Are you interested in applying to THINK Global School but aren’t quite sure if it’s right for you? That’s OK! It’s a decision that shouldn’t be taken lightly. To help you in your application process, we’ve put together a list of five things we feel every applicant to THINK Global School should know. We hope you find them helpful. 1) You’ll gain an education by living and learning in the...Read More
When I found out my first country at THINK Global School was Botswana, I was slightly disappointed. You see, Gaborone is only a five-hour drive away from Johannesburg, South Africa, my city. Every other country on our list for the next three years seems exciting and exotic – Botswana, however, was just a few game drives across the border.
I wasn’t looking forward to game drives. I go on multiple drives with my family every year, and so the thought of 7 weeks of it was incredibly dull.
Arriving at initiation that would kick off our first term with the Changemaker Curriculum and loading onto the game drive vehicle, animals were the last thing on my mind. My attention was on the concept of a tech-free Rite of Passage, and the people around me (who I had miraculously become friends with in the span of four days).
Our first sighting of an impala was slightly hilarious to me, the jaded South African that I was. You see, impala are like the weeds of the bush – they’re everywhere. My classmates, people from all around the world with little to no experience with safaris, were acting like they had seen a lion, or something actually interesting.
And then we saw our first herd of elephants.
If there’s one thing you need to know about elephants, it’s that they’re almost as common as impala in the bush – a usual Southern African Safari is not complete without seeing multiple elephants.
So, in a jaded, couldn’t-care-less voice, I said, “Look, elephants.”
The reactions of the others in the open Land Rover took me by surprise.
To my left, an excitable Bosnian soccer player stood up and yelled in the loudest voice possible, “OH MY GOD. THAT’S AN ELEPHANT!!!!” (She was promptly forced down and aggressively shushed by the other students in the truck.)
I felt something gripping my right hand, and turned to see the Wisconsin-born girl sitting next to me, with a face strongly resembling Edvard Munch’s Scream, squeezing my hand as tightly as she could.
Two others cried.
In an instant, my perspective changed. All it took was a couple of tears, a few screams, and seeing the pure wonder in my friends’ eyes to make me realize multiple things about travel.
Elephants are beautiful, dangerous, magical and a hundred other contradicting adjectives. I had a conversation with one of the girls who cried – a delightful Mexican girl who had never seen elephants before that first sighting – and she described with passion in her voice how seeing the beauty and elegance of them made her realize how important they are to her.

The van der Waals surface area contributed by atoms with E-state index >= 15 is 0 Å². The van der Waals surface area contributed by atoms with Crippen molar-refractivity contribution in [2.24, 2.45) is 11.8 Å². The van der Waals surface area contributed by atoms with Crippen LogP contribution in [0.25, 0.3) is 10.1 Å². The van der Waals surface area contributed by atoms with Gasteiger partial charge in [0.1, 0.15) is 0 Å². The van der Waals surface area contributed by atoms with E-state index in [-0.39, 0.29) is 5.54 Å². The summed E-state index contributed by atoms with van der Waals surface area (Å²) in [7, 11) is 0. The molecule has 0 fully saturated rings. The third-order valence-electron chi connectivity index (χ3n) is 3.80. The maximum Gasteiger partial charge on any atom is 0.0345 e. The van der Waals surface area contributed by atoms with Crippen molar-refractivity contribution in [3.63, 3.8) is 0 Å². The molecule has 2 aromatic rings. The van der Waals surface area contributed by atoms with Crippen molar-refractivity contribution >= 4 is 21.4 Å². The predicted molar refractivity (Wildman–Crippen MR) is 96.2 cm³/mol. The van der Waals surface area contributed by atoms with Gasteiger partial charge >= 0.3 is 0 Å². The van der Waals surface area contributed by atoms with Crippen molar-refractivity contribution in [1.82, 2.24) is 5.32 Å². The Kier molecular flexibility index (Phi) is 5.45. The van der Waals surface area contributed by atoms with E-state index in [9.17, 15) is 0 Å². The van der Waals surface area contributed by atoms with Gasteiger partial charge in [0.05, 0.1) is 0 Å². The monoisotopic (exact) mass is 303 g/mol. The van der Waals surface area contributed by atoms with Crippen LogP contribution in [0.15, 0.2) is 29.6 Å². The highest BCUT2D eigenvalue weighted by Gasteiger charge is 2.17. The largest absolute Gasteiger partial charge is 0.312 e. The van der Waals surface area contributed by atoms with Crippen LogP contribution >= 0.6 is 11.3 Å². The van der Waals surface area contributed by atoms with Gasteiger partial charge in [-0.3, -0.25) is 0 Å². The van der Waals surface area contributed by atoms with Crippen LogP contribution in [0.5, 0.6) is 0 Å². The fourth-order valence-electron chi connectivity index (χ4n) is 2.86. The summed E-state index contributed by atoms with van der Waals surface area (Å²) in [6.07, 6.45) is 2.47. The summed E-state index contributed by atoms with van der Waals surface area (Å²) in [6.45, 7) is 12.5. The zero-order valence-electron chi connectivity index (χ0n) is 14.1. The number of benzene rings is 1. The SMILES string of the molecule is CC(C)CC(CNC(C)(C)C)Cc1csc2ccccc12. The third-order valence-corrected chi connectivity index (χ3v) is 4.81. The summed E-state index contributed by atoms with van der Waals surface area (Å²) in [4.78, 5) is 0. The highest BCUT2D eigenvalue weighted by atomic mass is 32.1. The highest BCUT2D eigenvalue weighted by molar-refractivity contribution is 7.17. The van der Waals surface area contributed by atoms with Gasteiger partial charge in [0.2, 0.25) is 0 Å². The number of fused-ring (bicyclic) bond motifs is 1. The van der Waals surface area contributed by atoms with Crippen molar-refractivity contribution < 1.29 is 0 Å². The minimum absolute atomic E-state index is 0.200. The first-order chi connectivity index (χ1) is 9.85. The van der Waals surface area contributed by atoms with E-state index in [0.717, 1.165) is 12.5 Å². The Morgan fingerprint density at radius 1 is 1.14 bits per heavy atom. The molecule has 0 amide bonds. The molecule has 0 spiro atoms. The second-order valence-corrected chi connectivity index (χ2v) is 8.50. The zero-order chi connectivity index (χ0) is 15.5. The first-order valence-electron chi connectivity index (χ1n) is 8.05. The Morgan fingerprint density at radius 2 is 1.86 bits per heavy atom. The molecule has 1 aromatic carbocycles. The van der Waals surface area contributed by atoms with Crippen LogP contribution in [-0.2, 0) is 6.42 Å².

Seeing wildlife through my classmates’ eyes opened my own. Looking at an elephant as if it were the first time I was seeing one made me understand the importance of wildlife on both a personal and global level. Experiencing wildlife the way I do is a privilege that should never be taken for granted by those that have the chance to do it. If I could give every person in the world the opportunity to see Botswana the way we have, I would in a heartbeat.
Botswana is a gorgeous country, and unlike South Africa in a lot of ways. We may be neighbors, but we are not the same. It is ironic that I, an African person, adopted a “western” view of my own continent, expecting it all to be the same. At the start of the term, I viewed the whole of southern Africa as one single unit, rather than as separate countries with vastly different cultures and ways of life.
This realization has made me appreciate my home country. At the time of writing this, I have not been home or seen my family in over a month. It has seemed like no time at all and like it has been years. Being away from familiarity for so long has made me realize how important it is to appreciate the country in which one was born and raised. Whether you’re from Botswana, South Africa, or anywhere else in the world, appreciate that place when you’re there. Be aware of how special it is and never take it for granted.
Familiarity might leave you jaded, or feeling like you’ve seen everything you need to see. But you haven’t, and you never will. Appreciating the beauty of the place you’re visiting is infinitely more important than the stamps in your passport. Botswana is only the first of my destinations with TGS, and at the beginning of it all I was already feeling jaded. Whether you’re a student at the school, a student’s relative (hi mom and dad!), or someone with no affiliation to me whatsoever, remember that every city, country, and tourist attraction you see has something to teach you.
It can be difficult to stay grounded. Towards the end of initiation, most students were growing bored of getting up early for game drives and seeing the same animals every day. Admittedly, a school like this can leave you feeling jaded, or with a false sense of having seen it all. But this experience has made me realize how important it is to not let that mindset take you over. We saw elephants on every game drive and somehow, to me, each time seemed special (even seeing impala eventually became exciting to me).
Whether you are a traveler or someone who has no plans of leaving where you are, take a moment to see the importance of every destination and the special parts of it, no matter how dull somewhere may seem.
It’ll be worth it in the long run if you do, I promise.